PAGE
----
In the summertime, the seven siblings would each pack a few belongings into a tied handkerchief and travel to their grandparents’ home in the rural town of Felanitx. By car, it’s less than an hour’s drive, but back then, the roads were yet to be built. Gibert recalls, “We went by train, which in those days was fueled by charcoal, and when we arrived, our noses were completely black. Then one of my aunts would come to pick us up in a cart pulled by a donkey.” There, she remembers the women of the family preparing meals over the chimney with fire—a superior cooking method, according to Gibert. “If you make arroz brut or paella with the flavor from the smoke and the fire, they taste even better,” she says.
By the time she was 20 years old, both of Gibert’s parents had passed away. Gibert, who had always gravitated toward the kitchen, assumed the role of household cook. When I ask what kind of things she cooked for her siblings, she replies, “They ate what I made, eh,” without missing a beat. But, she says in all seriousness, la bolsa, or the family budget, came first.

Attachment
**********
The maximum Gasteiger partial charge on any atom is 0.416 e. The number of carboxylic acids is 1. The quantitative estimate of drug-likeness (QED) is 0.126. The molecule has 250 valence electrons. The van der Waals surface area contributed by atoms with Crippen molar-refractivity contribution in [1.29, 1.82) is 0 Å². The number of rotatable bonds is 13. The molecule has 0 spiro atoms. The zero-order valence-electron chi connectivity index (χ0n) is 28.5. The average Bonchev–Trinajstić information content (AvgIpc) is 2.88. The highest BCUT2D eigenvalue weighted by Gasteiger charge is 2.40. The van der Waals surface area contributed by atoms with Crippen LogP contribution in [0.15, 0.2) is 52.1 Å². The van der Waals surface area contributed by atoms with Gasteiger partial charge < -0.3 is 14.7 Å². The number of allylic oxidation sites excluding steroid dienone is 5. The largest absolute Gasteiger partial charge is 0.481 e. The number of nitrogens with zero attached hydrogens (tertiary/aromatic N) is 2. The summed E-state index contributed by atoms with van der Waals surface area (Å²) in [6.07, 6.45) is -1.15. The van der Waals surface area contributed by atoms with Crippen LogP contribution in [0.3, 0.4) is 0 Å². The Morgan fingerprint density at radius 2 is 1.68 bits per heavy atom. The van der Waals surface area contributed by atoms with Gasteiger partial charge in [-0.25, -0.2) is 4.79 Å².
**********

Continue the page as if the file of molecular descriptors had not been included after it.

I ask to see Gibert’s kitchen, where the filming magic happens, and she’s happy to show me around. It’s a compact space, with lacquered red cabinets and sun pouring in through a window overlooking the port. Hanging on the wall, there’s a photo collage of Gibert with television crews and during public appearances. There’s also a framed caricature-ish portrait of her, which has been reprinted on an apron that Gibert dons in most of her videos. Not a knife is out of place; even the sink is immaculate.
“I’ve had 10 people in here,” says Gibert, referring to the cooking classes she taught at home before she was encumbered by a back injury. It’s hard to imagine, because of the size of the space, but also easy to understand given the popularity of her recipes among locals.
As for her own culinary education, Gibert was mostly an autodidact, though she did learn a few techniques from her second husband, a professional cook. But there was a limit to how much he could teach her. “We fought a lot in the kitchen,” says Gibert. “Two roosters in a henhouse doesn’t go well.”